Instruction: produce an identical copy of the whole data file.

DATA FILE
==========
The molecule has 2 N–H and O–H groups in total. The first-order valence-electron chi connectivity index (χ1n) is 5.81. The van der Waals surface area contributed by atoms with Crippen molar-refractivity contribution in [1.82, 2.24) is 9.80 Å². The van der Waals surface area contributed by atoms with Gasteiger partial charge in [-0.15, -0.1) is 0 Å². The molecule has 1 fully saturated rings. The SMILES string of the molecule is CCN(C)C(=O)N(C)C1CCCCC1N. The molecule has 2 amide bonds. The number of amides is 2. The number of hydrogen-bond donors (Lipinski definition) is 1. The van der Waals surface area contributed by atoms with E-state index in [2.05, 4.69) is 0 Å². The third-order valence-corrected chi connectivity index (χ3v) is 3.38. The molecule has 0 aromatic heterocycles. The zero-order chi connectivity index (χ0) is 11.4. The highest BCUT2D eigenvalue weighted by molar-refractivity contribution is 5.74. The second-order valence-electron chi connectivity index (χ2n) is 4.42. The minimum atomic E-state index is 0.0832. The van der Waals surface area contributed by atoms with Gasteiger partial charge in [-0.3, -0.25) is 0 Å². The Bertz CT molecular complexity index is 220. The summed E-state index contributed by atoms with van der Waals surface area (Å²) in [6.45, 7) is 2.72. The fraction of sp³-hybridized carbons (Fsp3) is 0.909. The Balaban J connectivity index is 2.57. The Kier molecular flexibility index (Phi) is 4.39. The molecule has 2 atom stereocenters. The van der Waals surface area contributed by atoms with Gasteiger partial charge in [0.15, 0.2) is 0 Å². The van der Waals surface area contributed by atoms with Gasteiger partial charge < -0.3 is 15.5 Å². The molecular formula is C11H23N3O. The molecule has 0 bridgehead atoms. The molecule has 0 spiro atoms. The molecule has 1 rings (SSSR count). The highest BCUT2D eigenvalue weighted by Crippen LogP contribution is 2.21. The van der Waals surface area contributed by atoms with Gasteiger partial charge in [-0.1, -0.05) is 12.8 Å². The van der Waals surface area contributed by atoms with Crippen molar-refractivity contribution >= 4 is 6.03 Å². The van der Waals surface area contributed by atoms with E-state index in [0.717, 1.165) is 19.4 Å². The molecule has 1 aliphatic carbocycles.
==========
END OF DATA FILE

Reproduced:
The molecule has 2 N–H and O–H groups in total. The first-order valence-electron chi connectivity index (χ1n) is 5.81. The van der Waals surface area contributed by atoms with Crippen molar-refractivity contribution in [1.82, 2.24) is 9.80 Å². The van der Waals surface area contributed by atoms with Gasteiger partial charge in [-0.15, -0.1) is 0 Å². The molecule has 1 fully saturated rings. The SMILES string of the molecule is CCN(C)C(=O)N(C)C1CCCCC1N. The molecule has 2 amide bonds. The number of amides is 2. The number of hydrogen-bond donors (Lipinski definition) is 1. The van der Waals surface area contributed by atoms with E-state index in [2.05, 4.69) is 0 Å². The third-order valence-corrected chi connectivity index (χ3v) is 3.38. The molecule has 0 aromatic heterocycles. The zero-order chi connectivity index (χ0) is 11.4. The highest BCUT2D eigenvalue weighted by molar-refractivity contribution is 5.74. The second-order valence-electron chi connectivity index (χ2n) is 4.42. The minimum atomic E-state index is 0.0832. The van der Waals surface area contributed by atoms with Gasteiger partial charge in [-0.3, -0.25) is 0 Å². The Bertz CT molecular complexity index is 220. The summed E-state index contributed by atoms with van der Waals surface area (Å²) in [6.45, 7) is 2.72. The fraction of sp³-hybridized carbons (Fsp3) is 0.909. The Balaban J connectivity index is 2.57. The Kier molecular flexibility index (Phi) is 4.39. The molecule has 2 atom stereocenters. The van der Waals surface area contributed by atoms with Gasteiger partial charge in [0.15, 0.2) is 0 Å². The van der Waals surface area contributed by atoms with Gasteiger partial charge < -0.3 is 15.5 Å². The molecular formula is C11H23N3O. The molecule has 0 bridgehead atoms. The molecule has 0 spiro atoms. The molecule has 1 rings (SSSR count). The highest BCUT2D eigenvalue weighted by Crippen LogP contribution is 2.21. The van der Waals surface area contributed by atoms with Gasteiger partial charge in [-0.1, -0.05) is 12.8 Å². The van der Waals surface area contributed by atoms with Crippen molar-refractivity contribution >= 4 is 6.03 Å². The van der Waals surface area contributed by atoms with E-state index in [0.717, 1.165) is 19.4 Å². The molecule has 1 aliphatic carbocycles.